MacDermid J.1, Walton D.1
1Western University, Physical Therapy, London, Canada

Background: Measurement of disability in neck pain requires a simple outcome measures that focudes on a single construct. Tools in common use have some common limitations: lack of unidimensionality, complex items and a failure to include patients in item generation.

Purpose: This paper describes the development and validation of a new outcome measure for people with neck disorders.

Methods: Based on review of other neck measures, studies on neck pain and our qualitative interviews with patients we set out to define a simple 10 item scale that would measure disability and be transferable across contexts. Literature review indicated in the NDI items driving was often blank due to lack or relevance, and that items were double-barrelled. Patient interviews indicated upper extremity use was limited by neck pain. Combining new and legacy concepts of neck-related disability led to a final list of ten salient items. These were subject to evaluation using cognitive interviewing. A sample of 30 test-retests were performed; and 60 patients with neck pain completed the ND10 and the NDI or DASH. Construct validity was performed comparing the two scales. Patient preferences and readability were assessed. Statistical analyses included Pearson correlations, ICCs for reliability and effect sizes for responsiveness.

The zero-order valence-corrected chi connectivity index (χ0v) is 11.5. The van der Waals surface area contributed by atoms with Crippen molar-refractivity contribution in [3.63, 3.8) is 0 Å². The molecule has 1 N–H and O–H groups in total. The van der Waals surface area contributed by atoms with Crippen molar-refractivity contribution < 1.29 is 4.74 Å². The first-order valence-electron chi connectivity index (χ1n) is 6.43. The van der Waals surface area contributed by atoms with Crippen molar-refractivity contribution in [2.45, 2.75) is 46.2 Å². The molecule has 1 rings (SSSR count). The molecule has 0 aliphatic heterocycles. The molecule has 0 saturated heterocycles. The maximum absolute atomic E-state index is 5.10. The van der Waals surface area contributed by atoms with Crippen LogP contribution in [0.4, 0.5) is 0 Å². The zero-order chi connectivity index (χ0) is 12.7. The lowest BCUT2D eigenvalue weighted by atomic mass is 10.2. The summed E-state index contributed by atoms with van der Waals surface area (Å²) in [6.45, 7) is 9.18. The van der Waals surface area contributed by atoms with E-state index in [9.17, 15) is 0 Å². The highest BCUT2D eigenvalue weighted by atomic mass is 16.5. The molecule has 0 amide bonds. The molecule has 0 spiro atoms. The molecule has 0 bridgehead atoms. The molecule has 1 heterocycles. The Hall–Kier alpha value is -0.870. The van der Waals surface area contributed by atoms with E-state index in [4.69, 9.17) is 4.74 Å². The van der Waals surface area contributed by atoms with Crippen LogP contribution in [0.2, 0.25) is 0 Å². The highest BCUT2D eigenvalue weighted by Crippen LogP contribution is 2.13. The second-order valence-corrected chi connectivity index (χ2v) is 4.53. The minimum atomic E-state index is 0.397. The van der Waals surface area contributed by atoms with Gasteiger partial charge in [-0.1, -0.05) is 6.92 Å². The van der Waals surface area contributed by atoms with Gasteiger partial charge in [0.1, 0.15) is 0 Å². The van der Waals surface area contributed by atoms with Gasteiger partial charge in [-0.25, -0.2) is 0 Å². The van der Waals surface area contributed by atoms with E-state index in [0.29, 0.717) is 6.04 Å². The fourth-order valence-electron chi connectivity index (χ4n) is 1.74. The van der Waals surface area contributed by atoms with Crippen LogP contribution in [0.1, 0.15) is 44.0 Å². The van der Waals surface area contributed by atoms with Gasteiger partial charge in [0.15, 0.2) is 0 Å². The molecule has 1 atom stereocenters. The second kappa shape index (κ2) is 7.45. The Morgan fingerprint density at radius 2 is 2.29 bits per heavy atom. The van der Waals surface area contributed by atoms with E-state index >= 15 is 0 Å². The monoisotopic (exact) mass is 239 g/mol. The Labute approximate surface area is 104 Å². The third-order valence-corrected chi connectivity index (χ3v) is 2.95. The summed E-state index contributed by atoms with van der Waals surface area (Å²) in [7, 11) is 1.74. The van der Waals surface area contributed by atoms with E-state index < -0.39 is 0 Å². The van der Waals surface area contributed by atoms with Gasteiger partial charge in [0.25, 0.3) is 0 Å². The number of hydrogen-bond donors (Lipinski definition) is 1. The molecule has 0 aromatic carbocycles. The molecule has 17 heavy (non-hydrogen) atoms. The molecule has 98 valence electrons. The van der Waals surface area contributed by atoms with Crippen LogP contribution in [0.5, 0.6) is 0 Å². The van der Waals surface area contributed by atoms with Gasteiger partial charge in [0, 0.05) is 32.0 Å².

Results: The ND10 was easier to read than the NDI. The correlations were between the ND10 and the DASH were > 0.80; and > 0.70 for the NDI. Cognitive interviews suggested all ND10 items were easily understood. The reliability of the ND10 was ICC.>0.90. No items were left blank; no ceiling or floor effects were observed; and responsiveness to detect change with physical therapy indicated a large effect size.

Conclusion(s): The ND10 is a reliable and valid measure of neck-related disability.

Implications: Physiotherapists may measure neck-related disability separate from pain using this new outcome measure.

Funding acknowledgements: None

Topic: Musculoskeletal: spine

Ethics approval: McMaster University

All authors, affiliations and abstracts have been published as submitted.

Back to the listing